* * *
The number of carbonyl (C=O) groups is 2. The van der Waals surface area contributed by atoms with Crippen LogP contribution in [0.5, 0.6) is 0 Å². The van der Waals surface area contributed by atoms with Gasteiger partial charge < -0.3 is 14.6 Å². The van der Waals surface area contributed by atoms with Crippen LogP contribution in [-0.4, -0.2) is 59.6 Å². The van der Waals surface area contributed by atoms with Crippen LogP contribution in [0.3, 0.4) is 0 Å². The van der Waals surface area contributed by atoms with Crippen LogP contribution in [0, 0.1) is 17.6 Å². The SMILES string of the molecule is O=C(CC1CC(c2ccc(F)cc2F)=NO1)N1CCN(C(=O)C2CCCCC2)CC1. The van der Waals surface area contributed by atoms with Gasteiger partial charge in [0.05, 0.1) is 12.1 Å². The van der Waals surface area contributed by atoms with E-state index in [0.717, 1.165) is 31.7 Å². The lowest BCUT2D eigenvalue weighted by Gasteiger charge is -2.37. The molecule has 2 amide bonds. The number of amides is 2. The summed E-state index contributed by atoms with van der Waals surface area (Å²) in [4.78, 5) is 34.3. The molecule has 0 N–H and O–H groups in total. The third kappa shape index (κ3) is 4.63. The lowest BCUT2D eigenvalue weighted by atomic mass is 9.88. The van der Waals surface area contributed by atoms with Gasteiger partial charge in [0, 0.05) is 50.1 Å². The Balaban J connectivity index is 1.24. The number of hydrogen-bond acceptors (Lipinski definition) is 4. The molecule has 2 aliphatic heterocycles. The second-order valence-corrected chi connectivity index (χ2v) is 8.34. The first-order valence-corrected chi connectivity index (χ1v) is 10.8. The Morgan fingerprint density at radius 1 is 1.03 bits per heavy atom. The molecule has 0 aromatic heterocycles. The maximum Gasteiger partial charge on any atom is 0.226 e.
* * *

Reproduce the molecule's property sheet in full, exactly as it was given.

The number of carbonyl (C=O) groups is 2. The van der Waals surface area contributed by atoms with Crippen LogP contribution in [0.5, 0.6) is 0 Å². The van der Waals surface area contributed by atoms with Gasteiger partial charge < -0.3 is 14.6 Å². The van der Waals surface area contributed by atoms with Crippen LogP contribution in [-0.4, -0.2) is 59.6 Å². The van der Waals surface area contributed by atoms with Crippen LogP contribution in [0.3, 0.4) is 0 Å². The van der Waals surface area contributed by atoms with Crippen LogP contribution in [0, 0.1) is 17.6 Å². The SMILES string of the molecule is O=C(CC1CC(c2ccc(F)cc2F)=NO1)N1CCN(C(=O)C2CCCCC2)CC1. The van der Waals surface area contributed by atoms with Gasteiger partial charge in [0.05, 0.1) is 12.1 Å². The van der Waals surface area contributed by atoms with E-state index in [0.717, 1.165) is 31.7 Å². The lowest BCUT2D eigenvalue weighted by Gasteiger charge is -2.37. The molecule has 2 amide bonds. The number of amides is 2. The summed E-state index contributed by atoms with van der Waals surface area (Å²) in [4.78, 5) is 34.3. The molecule has 0 N–H and O–H groups in total. The third kappa shape index (κ3) is 4.63. The lowest BCUT2D eigenvalue weighted by atomic mass is 9.88. The van der Waals surface area contributed by atoms with Gasteiger partial charge in [0, 0.05) is 50.1 Å². The Balaban J connectivity index is 1.24. The number of hydrogen-bond acceptors (Lipinski definition) is 4. The molecule has 2 aliphatic heterocycles. The second-order valence-corrected chi connectivity index (χ2v) is 8.34. The first-order valence-corrected chi connectivity index (χ1v) is 10.8. The Morgan fingerprint density at radius 1 is 1.03 bits per heavy atom. The molecule has 0 aromatic heterocycles. The maximum Gasteiger partial charge on any atom is 0.226 e.